Your link includes some interesting new details. It appears that the employment contract was not terminated by rescission during a trial period, but by giving notice. If so, then this opens up the entire subject of proper grounds for giving notice. It also means that in effect the employer is now cancelling that notice. In theory, at least, this means that no damage has occurred and the civil and criminal aspects of the case are moot.

    In any relatively affluent district of small detached houses there are always dozens of minor jobs waiting to be done, and I suspect that the extra publicity that this case has generated for the association’s services will ensure that the oddjob man has plenty to do from now on.

    The racists can sweep up their own leaves and shovel their own snow for a while…

    But what I really want to know is why Tiwaz, Hannu and the rest of our regular jackbooted contributors have been so quiet about this case…

  8. antonio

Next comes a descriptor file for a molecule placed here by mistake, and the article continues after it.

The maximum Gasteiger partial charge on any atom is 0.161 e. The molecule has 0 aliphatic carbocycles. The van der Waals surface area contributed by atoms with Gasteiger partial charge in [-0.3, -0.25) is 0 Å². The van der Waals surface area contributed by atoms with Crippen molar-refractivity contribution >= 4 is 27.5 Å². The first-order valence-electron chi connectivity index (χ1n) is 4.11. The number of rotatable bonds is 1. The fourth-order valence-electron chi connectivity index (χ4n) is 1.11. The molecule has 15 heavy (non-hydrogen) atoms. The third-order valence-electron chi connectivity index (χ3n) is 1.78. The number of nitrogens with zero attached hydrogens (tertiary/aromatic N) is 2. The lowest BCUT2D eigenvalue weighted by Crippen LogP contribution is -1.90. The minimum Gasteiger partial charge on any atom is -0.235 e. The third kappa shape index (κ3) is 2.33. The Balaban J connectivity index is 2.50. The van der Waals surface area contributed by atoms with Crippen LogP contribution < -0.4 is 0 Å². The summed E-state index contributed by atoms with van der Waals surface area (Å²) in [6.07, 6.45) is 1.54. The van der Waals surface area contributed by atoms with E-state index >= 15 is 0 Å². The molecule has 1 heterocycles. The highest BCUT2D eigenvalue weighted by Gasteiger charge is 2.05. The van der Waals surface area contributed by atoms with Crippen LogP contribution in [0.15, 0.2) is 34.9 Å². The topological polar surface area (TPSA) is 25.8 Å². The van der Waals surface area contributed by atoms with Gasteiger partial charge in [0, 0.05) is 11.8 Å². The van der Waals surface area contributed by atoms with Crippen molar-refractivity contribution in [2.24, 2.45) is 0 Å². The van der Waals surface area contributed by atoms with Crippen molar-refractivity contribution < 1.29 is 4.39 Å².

Last year I was told by a public lawyer in Helsinki that one thing is justice and another is reality. I paid for this legal consultation and the lawyer used this type of language to me: “do you want t become an email father? give up, live with it”. He was rude, unforthcoming, loud and stood up of his chair to shout those words at me. Luckily I have a witness of that if the authorities want to sue me for making this public. Also the legal consultation didn’t add anything new to what I was already aware off. The only thing it was good for was to give some insight about the quality of the service if I was to choose to be represented by a public lawyer. On my first contact with legal aid in Finland I was promptly told that not being a resident I wouldn’t be eligible for legal aid. I reminded the lady that as far as I am concerned legal aid is available for persons, not only residents and that finland ratified international treaties that state so. The lady replied: yes you are eligible for legal aid. I have received two completely different answers to the same question from the same person, just seconds apart. Maybe she knew the right answer to start with and was just trying to shoo the foreigner away from applying to legal aid. The first time I went to a sossu in finland I was stopped at the door by a bouncer like person. I had an appointment there. When I addressed him in english I got a blunt “suomi tai ruotsi”. This was my first impression of the finnish sossu. In a country that even many job adds for cleaners demand english skills they cannot ask the same for a person doing front office in a place like the sossu. He didn’t even bother to get someone who had a minimal knowledge of english language. I worked as a civil servant in england for sometime and they are keen on training people on how to deal with the public. I also lived in other countries and I have never experienced these type of things from state institutions. There is a lot more I have experienced after that in Finland. Enough to write a book.